The London-listed oil company that was allegedly tricked into thinking it had won major investment from Qatar has speeded up production at its Nigerian oil field.
Lekoil said it produced 2,344 barrels of oil per day (bopd) in the first few weeks of 2020 from its Otakikpo oil field.
In 2019 the same field produced 2,122 bopd, down from 2,138 bopd in 2018.
On Saturday it sold oil to Shell for seven million dollars (£5.3 million), and will sell a similar quantity within the next six weeks.
“Otakikpo continues to provide steady production and cash flow for Lekoil,” said chief executive Lekan Akinyanmi.
Shares rose as much as 24%, or 0.29p to 329p, but later fell back and were trading up 0.08p at 308p.
The business made headlines earlier this month after revealing that it had been tricked into thinking it had negotiated a 184 million dollar (£140 million) loan from the Qatari sovereign wealth fund.
Lekoil’s shares rocketed after it announced the investment to fund a new project, a major vote of confidence from one of the world’s largest investors.
However, days later, representatives of the Qatar Investment Authority (QIA) contacted the oil company to say they had no record of such a deal. Lekoil warned the markets and set out to find what had happened.
The oil company said it was introduced to people purporting to be from the fund by a consultancy called Seawave Invest.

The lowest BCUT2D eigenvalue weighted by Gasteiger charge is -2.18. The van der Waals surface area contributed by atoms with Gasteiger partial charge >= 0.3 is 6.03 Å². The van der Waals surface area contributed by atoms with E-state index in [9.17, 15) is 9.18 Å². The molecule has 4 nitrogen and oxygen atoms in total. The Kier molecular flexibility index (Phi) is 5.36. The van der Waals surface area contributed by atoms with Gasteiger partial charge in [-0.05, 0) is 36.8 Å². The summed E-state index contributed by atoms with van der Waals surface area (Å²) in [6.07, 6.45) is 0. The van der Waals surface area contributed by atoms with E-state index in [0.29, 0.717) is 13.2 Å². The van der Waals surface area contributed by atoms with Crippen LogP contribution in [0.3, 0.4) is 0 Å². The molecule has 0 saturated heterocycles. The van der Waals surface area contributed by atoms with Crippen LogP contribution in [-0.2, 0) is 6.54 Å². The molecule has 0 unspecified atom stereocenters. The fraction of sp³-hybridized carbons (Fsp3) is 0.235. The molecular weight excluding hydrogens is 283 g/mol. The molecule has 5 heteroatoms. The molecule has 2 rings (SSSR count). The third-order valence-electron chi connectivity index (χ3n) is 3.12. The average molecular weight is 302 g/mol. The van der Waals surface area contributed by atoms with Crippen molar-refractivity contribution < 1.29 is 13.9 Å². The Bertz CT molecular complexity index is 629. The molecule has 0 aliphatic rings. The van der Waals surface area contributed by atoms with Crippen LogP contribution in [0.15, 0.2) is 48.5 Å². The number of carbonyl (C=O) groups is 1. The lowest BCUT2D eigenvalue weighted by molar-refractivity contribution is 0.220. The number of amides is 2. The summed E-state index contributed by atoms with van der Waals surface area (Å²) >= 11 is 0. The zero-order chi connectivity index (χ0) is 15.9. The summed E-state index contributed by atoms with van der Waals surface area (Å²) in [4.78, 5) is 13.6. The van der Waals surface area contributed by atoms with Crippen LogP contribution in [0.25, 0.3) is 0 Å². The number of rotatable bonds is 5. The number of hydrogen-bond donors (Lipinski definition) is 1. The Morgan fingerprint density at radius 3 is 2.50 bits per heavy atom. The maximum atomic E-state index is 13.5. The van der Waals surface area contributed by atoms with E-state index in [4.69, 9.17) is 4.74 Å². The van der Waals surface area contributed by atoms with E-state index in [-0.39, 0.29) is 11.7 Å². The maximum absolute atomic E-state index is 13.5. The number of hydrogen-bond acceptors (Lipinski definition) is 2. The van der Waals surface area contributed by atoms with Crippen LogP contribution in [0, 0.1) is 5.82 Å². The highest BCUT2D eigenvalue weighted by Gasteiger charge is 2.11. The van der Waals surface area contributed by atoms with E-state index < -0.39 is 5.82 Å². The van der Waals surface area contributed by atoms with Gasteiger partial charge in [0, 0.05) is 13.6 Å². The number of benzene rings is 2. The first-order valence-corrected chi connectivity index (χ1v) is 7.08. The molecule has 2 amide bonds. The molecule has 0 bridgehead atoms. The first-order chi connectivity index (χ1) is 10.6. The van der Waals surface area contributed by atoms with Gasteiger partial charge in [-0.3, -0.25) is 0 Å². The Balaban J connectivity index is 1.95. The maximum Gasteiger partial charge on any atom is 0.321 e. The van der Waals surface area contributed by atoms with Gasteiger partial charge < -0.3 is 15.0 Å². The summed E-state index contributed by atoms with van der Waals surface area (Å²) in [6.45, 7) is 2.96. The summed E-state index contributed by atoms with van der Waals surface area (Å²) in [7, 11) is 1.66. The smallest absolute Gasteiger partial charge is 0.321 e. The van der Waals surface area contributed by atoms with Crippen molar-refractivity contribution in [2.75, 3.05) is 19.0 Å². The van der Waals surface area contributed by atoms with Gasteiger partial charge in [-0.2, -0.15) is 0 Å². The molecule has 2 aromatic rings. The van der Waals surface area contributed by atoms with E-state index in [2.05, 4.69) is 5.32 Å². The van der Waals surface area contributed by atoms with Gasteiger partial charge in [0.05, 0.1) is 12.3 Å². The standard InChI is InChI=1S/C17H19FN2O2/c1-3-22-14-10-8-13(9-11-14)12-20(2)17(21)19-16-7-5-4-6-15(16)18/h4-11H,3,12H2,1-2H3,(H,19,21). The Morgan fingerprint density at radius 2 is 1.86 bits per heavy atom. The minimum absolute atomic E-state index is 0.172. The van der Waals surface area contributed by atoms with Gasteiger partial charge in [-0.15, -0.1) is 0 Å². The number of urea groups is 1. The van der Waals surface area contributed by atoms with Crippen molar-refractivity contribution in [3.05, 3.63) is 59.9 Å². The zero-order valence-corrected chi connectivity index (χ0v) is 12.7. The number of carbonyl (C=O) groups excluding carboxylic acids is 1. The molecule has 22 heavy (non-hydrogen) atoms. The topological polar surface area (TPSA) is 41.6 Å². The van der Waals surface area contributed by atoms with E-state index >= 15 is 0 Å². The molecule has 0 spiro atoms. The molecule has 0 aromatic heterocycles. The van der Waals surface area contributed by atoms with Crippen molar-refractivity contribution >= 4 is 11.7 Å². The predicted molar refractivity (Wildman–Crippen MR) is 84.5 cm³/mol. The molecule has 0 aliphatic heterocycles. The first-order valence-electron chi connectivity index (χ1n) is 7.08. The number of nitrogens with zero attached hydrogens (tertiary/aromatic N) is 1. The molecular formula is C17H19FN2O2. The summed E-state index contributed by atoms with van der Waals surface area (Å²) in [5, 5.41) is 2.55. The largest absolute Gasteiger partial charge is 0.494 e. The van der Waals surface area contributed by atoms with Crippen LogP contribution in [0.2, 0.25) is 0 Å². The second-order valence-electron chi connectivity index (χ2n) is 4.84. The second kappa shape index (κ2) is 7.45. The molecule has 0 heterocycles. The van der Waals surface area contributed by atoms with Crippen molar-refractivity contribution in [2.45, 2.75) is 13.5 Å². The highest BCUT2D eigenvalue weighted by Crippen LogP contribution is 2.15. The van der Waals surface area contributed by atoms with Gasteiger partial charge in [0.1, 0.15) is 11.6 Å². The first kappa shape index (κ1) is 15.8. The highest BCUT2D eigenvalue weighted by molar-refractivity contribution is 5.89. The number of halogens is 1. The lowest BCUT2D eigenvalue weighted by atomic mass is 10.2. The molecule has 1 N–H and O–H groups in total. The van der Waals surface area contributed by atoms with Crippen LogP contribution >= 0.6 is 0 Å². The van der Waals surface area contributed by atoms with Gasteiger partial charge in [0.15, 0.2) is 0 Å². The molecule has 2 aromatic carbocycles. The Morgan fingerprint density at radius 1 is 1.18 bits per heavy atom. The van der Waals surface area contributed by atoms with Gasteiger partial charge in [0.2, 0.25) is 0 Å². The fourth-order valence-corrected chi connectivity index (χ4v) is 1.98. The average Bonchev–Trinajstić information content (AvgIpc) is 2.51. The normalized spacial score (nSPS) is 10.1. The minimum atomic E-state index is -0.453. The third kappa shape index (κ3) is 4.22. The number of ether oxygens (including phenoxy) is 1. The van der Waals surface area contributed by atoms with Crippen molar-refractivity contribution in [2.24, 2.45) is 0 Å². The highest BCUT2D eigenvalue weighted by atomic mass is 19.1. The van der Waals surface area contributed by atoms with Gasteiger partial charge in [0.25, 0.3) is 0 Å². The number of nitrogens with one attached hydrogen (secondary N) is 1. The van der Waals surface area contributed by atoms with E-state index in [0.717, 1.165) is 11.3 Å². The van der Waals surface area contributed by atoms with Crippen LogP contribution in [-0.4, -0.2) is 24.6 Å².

Seawave is incorporated in the Bahamas and claims to have worked with a number of companies. However it identifies none of its staff on its website.
After queries by the PA news agency and other media, Seawave removed photographs showing a meeting with the chief executive of a Canadian healthcare company.
This was the only part of the website with links to any person, as four unidentified men were pictured next to the chief executive.
It lists a post box in Ghana as its address, and has been struck off in the Bahamas.
Lekoil said it had hired an outside company to perform due diligence on Seawave, before paying it the lion’s share of 600,000 dollars (£460,000) in an introduction and advisory fee.
The Times later reported that the due diligence report was done by Control Risks, an international risk consultancy.
However, it was later forced to conclude that the people to whom Seawave had introduced management had “constructed a complex facade in order to masquerade as representatives of the QIA”.